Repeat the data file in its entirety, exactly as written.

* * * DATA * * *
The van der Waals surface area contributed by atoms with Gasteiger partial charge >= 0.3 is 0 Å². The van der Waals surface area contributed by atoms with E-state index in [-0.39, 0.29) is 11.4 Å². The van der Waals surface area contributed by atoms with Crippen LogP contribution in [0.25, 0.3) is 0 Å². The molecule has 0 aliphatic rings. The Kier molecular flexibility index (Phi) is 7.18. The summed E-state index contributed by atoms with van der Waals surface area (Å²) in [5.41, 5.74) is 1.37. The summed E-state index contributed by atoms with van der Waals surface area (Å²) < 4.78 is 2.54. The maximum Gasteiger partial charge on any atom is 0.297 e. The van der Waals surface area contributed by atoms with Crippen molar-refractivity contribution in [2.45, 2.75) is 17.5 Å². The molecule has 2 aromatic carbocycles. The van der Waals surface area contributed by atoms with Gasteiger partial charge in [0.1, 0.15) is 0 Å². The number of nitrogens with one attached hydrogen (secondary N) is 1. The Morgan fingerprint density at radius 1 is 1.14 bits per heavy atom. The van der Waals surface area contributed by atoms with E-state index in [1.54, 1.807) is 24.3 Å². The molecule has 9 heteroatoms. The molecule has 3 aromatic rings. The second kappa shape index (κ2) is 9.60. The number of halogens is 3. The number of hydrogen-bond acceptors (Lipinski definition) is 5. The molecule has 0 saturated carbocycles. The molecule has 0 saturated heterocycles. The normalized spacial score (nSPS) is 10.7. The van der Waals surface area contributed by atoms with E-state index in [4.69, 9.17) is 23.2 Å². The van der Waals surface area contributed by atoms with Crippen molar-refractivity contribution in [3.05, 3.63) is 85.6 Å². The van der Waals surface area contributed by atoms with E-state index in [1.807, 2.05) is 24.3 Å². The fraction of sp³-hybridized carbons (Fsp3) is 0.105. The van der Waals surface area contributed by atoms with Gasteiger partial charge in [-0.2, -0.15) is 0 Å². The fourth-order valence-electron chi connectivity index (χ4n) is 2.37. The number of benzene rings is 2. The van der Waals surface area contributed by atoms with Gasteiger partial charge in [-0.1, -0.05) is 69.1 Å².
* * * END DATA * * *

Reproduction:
The van der Waals surface area contributed by atoms with Gasteiger partial charge >= 0.3 is 0 Å². The van der Waals surface area contributed by atoms with E-state index in [-0.39, 0.29) is 11.4 Å². The van der Waals surface area contributed by atoms with Crippen LogP contribution in [0.25, 0.3) is 0 Å². The molecule has 0 aliphatic rings. The Kier molecular flexibility index (Phi) is 7.18. The summed E-state index contributed by atoms with van der Waals surface area (Å²) in [5.41, 5.74) is 1.37. The summed E-state index contributed by atoms with van der Waals surface area (Å²) < 4.78 is 2.54. The maximum Gasteiger partial charge on any atom is 0.297 e. The van der Waals surface area contributed by atoms with Crippen molar-refractivity contribution in [2.45, 2.75) is 17.5 Å². The molecule has 2 aromatic carbocycles. The van der Waals surface area contributed by atoms with Gasteiger partial charge in [0.1, 0.15) is 0 Å². The number of nitrogens with one attached hydrogen (secondary N) is 1. The Morgan fingerprint density at radius 1 is 1.14 bits per heavy atom. The van der Waals surface area contributed by atoms with E-state index in [1.54, 1.807) is 24.3 Å². The molecule has 9 heteroatoms. The molecule has 3 aromatic rings. The second kappa shape index (κ2) is 9.60. The number of halogens is 3. The number of hydrogen-bond acceptors (Lipinski definition) is 5. The molecule has 0 saturated carbocycles. The molecule has 0 saturated heterocycles. The normalized spacial score (nSPS) is 10.7. The van der Waals surface area contributed by atoms with E-state index in [4.69, 9.17) is 23.2 Å². The van der Waals surface area contributed by atoms with Crippen molar-refractivity contribution in [3.05, 3.63) is 85.6 Å². The van der Waals surface area contributed by atoms with E-state index in [1.807, 2.05) is 24.3 Å². The fraction of sp³-hybridized carbons (Fsp3) is 0.105. The van der Waals surface area contributed by atoms with Gasteiger partial charge in [-0.2, -0.15) is 0 Å². The fourth-order valence-electron chi connectivity index (χ4n) is 2.37. The number of benzene rings is 2. The van der Waals surface area contributed by atoms with Gasteiger partial charge in [-0.1, -0.05) is 69.1 Å².